The latest statistics put out by the National Crime Record Bureau gives the Haryana state of India a dubious distinction. It stands second in the number of complaints lodged with the police, second only to Uttar Pradesh. That the population, in general, views police as the last resort in cases of injustice, puts the statistics in perspective.
Haryana, the state with the worst sex ratio in India is particularly notorious for crimes against women, ranging from female foeticide to gang rapes and “honour” killings. It has also seen large-scale violence, including unconfirmed reports of gangrapes of commuters recently, and it took the deployment of the Army to bring the situation under control.
Yet, the government seems to be bothered about something very different from the overwhelming injustice and violence. It is extremely concerned with the protection of cows.
One of the very first things the state government did after assuming power was constitute a Haryana Gau Seva Ayog (Haryana Cow Service Commission). The Commission was given more teeth with the formation of a specialised Cow Protection Task Force (CPTF) within the police, with the mandate of checking cow slaughter and consumption of beef, which are crimes in the state but not across India. A point to note is that it is only the meat of the progeny of cow that qualifies as beef for the bans.
The Commission and the cops in CPTF have taken their jobs seriously. This is exemplified by their decision to check the samples of Biryani, a traditional rice and meat delicacy, from hotels in Mewat area of the state, in order to enforce the beef ban. Media reports also indicate that police have been even mulling making checks in private residences. A senior officer of the state animal husbandry department asserted that there would be more raids if they were to receive complaints.
What would these ‘complaints’ be like? Who would make them? These would of course be private citizens. Here is a question: which section of the Indian Penal Code allows the police to enter kitchens of private citizens on “information” given by other private citizens? Further, what if the “informers” make complaints to settle personal scores, something routine in India and in the state? What if the complaint is found to be false? It would get the family marked out as “beef suspects” regardless and thus make them vulnerable to violence by vigilantes for life? CPTF and the Commission intend to save the cows, but who will save their victims?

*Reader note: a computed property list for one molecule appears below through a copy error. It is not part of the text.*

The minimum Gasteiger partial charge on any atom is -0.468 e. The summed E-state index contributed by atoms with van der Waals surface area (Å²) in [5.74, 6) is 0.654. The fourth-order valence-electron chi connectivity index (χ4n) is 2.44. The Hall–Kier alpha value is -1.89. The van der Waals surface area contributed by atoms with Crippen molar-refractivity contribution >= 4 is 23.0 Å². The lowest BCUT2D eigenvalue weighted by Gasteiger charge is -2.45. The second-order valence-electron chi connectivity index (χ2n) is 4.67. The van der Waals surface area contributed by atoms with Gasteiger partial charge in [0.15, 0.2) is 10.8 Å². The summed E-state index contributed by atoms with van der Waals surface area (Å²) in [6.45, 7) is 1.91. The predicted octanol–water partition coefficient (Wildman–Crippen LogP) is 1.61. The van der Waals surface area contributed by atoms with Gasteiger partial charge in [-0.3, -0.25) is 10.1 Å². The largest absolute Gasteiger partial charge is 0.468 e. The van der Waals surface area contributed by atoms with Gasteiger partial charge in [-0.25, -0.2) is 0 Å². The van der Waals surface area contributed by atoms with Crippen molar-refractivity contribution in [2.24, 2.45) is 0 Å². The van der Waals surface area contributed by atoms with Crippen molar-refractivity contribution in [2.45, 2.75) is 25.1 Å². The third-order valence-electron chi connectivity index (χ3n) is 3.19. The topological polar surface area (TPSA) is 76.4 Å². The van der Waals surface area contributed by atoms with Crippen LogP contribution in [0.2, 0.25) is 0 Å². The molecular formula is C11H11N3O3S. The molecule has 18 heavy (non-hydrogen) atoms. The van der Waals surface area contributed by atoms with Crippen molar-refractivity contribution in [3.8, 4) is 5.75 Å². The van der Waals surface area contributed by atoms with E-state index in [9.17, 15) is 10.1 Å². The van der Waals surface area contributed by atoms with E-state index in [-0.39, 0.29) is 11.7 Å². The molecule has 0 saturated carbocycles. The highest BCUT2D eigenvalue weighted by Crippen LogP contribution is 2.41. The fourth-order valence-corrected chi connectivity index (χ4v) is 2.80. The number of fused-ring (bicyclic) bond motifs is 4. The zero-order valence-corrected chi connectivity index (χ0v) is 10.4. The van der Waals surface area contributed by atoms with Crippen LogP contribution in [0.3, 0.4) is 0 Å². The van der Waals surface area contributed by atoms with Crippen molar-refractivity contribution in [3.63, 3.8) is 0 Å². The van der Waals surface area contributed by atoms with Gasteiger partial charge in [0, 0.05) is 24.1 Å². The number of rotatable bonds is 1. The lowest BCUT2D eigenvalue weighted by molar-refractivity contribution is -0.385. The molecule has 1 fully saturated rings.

The answers are found in the political geography of the raids, which were not statewide. The raids targeted only Nuh, a district with significant population of Muslims, a minority in India. Furthermore, that they were conducted just before Eid-al-Adha (the festival when Muslims sacrifice animals) make them even more suspect, and hint at this being a brazen attempt to polarize communities and give rise to sectarian violence.
Such attempts are not new for the state. Cow vigilantes have been at it for years now. This time, however, it is not the vigilantes, but a Commission appointed by the state itself that is playing this role. Moreover the State is using the police, oath-bound to adhere to the secular Constitution of India and to not indulge in religious witch-hunt of any community.
This does not augur well for anyone: neither the citizens being hounded by their own government, nor the Haryana state, which stands second in crime complaints in India.
The state government has shown that there is virtually no one to stop the farce, rein in the Gau Seva Commission, and stop it from breaking the law itself!
It is time for higher ups, including Prime Minister Narendra Modi, to rein in the state government being run by his own political party. Mr. Modi had himself said once that 80 percent of cow vigilantes are day-time-vigilantes-night-time-criminals. His understanding of the realities could help him check the actions of the state government.
Independently, the Supreme Court of India needs to look at this attack on the rule of law, being as it is the custodian of the law.
The Asian Human Rights Commission (AHRC) works towards the radical rethinking and fundamental redesigning of justice institutions in order to protect and promote human rights in Asia. Established in 1984, the Hong Kong based organisation is a Laureate of the Right Livelihood Award, 2014.